If you use TRACE 700, eventually, you will be working on a model and you will have some sort of massive but redundant task. Maybe you’re changing 500 inputs one by one. If you’re lucky and have an intern, you think, “Maybe I’ll have the intern do this”.
But then, you think about it, and you realize that you could probably be halfway done by the time you explain it to the intern. And of course you’re worried that they will do it wrong and screw up something else in the meantime and you’re left off at square one.
That’s where automation comes in. TRACE is difficult to automate compared to other software because it doesn’t have a text based file that can be edited. Instead you have to navigate the graphical interface.
Well, if you look behind me, you’ll see my computer screen. This is happening in real time as I speak. I had roughly 5000 inputs to change on a model I inherited. Instead of spending maybe three days making changes 1 by 1 and getting carpal tunnel syndrome, I figured out a way to automate it, using a setup that is perfect for TRACE 700 because this setup can actually “see” your computer screen.
Once I set it up, which took less time than actually making the changes, I was able to automate all 5000 changes in roughly 25 minutes.
Since then, this has been incredibly useful for me, and naturally, of course it will be useful to you as well. So I added the entire tutorial with links and references to our TRACE 700 training library.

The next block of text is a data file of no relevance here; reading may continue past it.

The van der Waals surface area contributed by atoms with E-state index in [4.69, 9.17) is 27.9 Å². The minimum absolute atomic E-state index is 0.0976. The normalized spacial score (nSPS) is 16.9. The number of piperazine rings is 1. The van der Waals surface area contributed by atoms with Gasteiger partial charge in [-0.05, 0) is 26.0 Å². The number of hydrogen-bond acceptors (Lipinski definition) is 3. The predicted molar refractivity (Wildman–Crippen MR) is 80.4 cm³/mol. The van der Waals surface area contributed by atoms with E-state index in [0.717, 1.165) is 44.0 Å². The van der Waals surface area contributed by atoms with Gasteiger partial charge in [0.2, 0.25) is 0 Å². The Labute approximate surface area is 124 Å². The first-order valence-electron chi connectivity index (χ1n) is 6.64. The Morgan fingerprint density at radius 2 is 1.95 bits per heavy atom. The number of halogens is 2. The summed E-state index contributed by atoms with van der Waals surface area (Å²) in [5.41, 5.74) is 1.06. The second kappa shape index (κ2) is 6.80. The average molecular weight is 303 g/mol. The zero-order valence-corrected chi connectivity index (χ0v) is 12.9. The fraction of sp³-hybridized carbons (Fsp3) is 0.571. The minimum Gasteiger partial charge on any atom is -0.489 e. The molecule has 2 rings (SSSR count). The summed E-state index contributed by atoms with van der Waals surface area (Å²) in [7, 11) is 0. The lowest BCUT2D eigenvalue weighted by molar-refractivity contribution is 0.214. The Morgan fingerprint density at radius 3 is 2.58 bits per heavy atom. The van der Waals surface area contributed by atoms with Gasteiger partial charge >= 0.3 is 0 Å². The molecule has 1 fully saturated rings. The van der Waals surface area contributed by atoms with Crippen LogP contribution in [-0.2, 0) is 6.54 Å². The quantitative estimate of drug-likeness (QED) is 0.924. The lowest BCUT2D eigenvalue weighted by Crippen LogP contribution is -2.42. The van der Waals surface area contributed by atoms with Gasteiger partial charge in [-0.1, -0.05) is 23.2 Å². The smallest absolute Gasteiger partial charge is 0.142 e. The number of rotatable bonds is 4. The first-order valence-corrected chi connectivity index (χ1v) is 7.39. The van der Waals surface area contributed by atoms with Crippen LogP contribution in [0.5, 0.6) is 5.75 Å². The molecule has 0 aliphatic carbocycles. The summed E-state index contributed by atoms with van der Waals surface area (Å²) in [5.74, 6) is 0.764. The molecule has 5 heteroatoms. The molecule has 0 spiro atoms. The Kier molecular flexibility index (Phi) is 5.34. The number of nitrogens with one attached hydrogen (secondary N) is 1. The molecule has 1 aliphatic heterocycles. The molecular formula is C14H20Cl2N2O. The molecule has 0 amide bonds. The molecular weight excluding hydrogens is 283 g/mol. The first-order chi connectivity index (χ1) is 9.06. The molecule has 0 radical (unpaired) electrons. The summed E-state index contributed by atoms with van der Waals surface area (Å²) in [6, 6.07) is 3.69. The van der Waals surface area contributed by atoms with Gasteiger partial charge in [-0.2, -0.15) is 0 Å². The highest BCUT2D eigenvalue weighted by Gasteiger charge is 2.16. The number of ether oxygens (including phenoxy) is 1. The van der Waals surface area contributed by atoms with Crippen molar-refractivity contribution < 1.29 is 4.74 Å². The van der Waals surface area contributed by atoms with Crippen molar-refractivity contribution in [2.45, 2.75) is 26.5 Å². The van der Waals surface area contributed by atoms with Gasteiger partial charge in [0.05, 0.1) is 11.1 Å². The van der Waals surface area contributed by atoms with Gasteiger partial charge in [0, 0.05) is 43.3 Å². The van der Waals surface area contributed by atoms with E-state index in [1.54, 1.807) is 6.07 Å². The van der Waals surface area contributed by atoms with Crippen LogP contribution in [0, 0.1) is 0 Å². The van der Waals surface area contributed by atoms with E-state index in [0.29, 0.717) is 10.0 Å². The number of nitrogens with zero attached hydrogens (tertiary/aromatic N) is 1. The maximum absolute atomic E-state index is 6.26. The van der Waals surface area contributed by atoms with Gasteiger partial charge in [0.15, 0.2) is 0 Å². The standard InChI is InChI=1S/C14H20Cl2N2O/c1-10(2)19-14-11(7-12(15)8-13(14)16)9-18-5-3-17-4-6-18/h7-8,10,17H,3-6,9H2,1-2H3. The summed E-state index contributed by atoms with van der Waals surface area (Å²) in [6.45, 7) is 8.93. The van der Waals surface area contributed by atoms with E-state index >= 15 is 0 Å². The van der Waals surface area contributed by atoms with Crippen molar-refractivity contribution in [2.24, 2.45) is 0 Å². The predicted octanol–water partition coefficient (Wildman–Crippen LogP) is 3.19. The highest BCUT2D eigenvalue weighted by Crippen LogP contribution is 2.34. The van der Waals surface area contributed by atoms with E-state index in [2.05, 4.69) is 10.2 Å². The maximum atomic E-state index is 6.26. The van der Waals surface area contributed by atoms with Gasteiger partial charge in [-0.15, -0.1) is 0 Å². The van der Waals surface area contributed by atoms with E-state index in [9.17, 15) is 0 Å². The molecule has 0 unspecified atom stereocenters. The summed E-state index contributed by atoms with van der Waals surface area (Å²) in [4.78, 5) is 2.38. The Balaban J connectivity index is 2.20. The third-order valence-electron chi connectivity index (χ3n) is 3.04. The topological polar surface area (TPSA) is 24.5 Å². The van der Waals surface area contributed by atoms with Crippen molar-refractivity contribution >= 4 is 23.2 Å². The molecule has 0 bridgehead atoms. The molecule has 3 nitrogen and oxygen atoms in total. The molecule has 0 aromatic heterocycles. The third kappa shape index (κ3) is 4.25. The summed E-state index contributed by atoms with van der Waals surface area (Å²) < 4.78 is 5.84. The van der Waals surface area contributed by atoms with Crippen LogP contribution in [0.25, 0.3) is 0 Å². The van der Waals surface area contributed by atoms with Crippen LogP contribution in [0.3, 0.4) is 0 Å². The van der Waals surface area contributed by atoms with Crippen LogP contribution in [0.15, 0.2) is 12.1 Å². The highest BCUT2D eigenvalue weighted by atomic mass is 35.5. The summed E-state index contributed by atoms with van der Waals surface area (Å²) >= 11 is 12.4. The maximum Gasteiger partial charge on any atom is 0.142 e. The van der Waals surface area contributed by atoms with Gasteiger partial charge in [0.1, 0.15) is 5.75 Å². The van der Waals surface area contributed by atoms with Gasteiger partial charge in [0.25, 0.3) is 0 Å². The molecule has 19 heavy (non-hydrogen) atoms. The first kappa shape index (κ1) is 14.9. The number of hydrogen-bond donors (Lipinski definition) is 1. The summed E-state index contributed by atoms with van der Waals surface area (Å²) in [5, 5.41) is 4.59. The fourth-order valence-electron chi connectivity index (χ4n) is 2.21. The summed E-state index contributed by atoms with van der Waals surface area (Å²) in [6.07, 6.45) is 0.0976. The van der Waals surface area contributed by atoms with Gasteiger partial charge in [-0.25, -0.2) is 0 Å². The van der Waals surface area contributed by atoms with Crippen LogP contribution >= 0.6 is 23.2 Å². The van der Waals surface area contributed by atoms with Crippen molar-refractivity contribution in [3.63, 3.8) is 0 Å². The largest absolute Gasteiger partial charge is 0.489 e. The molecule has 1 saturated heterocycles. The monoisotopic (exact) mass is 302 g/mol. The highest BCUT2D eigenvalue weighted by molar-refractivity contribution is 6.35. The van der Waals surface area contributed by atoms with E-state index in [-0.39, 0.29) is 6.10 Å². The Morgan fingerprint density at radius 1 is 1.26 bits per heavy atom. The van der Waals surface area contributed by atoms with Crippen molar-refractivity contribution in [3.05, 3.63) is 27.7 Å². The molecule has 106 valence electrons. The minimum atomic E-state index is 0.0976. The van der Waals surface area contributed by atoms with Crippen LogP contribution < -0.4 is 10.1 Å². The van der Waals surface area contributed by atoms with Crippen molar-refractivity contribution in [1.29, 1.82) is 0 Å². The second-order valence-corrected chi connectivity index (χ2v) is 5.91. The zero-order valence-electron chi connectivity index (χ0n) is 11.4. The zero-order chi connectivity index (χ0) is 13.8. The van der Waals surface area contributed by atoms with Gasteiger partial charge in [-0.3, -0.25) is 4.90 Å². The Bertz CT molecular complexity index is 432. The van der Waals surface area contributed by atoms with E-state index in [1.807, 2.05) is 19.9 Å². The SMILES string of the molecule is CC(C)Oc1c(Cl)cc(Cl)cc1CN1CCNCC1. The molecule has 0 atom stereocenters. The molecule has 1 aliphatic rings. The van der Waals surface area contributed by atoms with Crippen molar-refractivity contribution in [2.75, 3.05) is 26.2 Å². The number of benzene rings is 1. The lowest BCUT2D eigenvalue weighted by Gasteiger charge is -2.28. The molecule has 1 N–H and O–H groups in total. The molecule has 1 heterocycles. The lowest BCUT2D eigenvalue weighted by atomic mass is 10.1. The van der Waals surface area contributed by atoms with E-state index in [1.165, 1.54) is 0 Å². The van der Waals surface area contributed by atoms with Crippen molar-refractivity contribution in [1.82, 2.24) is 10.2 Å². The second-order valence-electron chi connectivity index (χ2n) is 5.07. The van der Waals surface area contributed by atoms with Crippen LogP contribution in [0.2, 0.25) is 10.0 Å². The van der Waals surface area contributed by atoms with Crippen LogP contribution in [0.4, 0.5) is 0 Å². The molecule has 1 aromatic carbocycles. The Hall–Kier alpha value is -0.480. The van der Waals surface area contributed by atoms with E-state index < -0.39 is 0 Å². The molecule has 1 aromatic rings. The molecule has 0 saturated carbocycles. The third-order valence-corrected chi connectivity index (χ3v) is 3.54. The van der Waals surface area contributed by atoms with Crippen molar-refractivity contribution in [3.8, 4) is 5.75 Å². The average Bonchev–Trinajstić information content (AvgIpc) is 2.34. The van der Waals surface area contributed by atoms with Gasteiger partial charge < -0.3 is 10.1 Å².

It’s a 35 minute demo showing you exactly how to what you see happening on my screen, and once you see how I did this, you can automate virtually any redundant task in TRACE and a lot more. I wish I had figured it out, 6 years ago.
It’s like having your own TRACE 700 intern, that works for you for free and does exactly as it's told.
Bob Fassbender graduated from the University of Wisconsin - Madison with a degree in Chemical-Engineering. Following graduation, he spent 3 years working as a Marketing Engineer for Trane C.D.S. In the C.D.S. group, Bob developed and supported design and analysis software, primarily TRACE 700™. In addition to his development work, Bob also traveled around the country as a TRACE 700™ and System Analyzer™ instructor. Bob is also an experienced user with eQUEST energy modeling software. Today, Bob continues training and energy modeling as a LEED accredited professional (with a focus on LEED EA credit 1).
Energy-Models.com is a site for energy modelers, building simulators, architects, and engineers who want learn the basics, to advanced concepts of energy modeling. We've got online training courses and tutorials for eQUEST, Trane TRACE 700, OpenStudio, and LEED for energy modeling. All our energy modeling courses are video based. What better way to learn energy modeling software than screen-casts of exactly how things are done?